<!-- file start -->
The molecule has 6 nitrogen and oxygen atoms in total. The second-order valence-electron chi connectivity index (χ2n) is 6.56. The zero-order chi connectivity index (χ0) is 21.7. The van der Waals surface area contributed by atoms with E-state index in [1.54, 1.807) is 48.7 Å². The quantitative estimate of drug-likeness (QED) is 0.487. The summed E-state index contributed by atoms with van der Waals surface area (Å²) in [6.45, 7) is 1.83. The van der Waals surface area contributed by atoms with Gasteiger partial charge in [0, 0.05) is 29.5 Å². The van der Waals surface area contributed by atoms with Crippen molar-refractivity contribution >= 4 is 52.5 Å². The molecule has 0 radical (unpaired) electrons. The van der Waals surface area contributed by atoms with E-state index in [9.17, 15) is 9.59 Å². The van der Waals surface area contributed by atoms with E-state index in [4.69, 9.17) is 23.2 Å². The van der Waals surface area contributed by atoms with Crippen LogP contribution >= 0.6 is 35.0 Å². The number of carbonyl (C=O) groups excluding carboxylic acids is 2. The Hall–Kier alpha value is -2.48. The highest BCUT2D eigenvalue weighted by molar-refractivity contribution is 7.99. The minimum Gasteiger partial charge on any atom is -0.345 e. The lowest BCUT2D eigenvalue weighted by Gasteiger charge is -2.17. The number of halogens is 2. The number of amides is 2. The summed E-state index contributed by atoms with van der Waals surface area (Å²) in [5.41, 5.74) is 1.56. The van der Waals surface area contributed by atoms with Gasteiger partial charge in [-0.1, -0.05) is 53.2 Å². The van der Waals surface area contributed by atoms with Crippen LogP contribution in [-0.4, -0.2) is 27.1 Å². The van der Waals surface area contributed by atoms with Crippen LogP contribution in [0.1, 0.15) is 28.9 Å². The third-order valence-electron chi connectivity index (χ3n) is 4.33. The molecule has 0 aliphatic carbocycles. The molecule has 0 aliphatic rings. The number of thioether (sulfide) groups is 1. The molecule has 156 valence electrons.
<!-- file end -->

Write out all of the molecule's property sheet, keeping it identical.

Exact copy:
The molecule has 6 nitrogen and oxygen atoms in total. The second-order valence-electron chi connectivity index (χ2n) is 6.56. The zero-order chi connectivity index (χ0) is 21.7. The van der Waals surface area contributed by atoms with E-state index in [1.54, 1.807) is 48.7 Å². The quantitative estimate of drug-likeness (QED) is 0.487. The summed E-state index contributed by atoms with van der Waals surface area (Å²) in [6.45, 7) is 1.83. The van der Waals surface area contributed by atoms with Gasteiger partial charge in [0, 0.05) is 29.5 Å². The van der Waals surface area contributed by atoms with Crippen molar-refractivity contribution >= 4 is 52.5 Å². The molecule has 0 radical (unpaired) electrons. The van der Waals surface area contributed by atoms with E-state index in [9.17, 15) is 9.59 Å². The van der Waals surface area contributed by atoms with E-state index in [4.69, 9.17) is 23.2 Å². The van der Waals surface area contributed by atoms with Crippen LogP contribution >= 0.6 is 35.0 Å². The number of carbonyl (C=O) groups excluding carboxylic acids is 2. The Hall–Kier alpha value is -2.48. The highest BCUT2D eigenvalue weighted by molar-refractivity contribution is 7.99. The minimum Gasteiger partial charge on any atom is -0.345 e. The lowest BCUT2D eigenvalue weighted by Gasteiger charge is -2.17. The number of halogens is 2. The number of amides is 2. The summed E-state index contributed by atoms with van der Waals surface area (Å²) in [5.41, 5.74) is 1.56. The van der Waals surface area contributed by atoms with Gasteiger partial charge in [-0.1, -0.05) is 53.2 Å². The van der Waals surface area contributed by atoms with Crippen LogP contribution in [-0.4, -0.2) is 27.1 Å². The van der Waals surface area contributed by atoms with Crippen LogP contribution in [0.1, 0.15) is 28.9 Å². The third-order valence-electron chi connectivity index (χ3n) is 4.33. The molecule has 0 aliphatic carbocycles. The molecule has 0 aliphatic rings. The number of thioether (sulfide) groups is 1. The molecule has 156 valence electrons.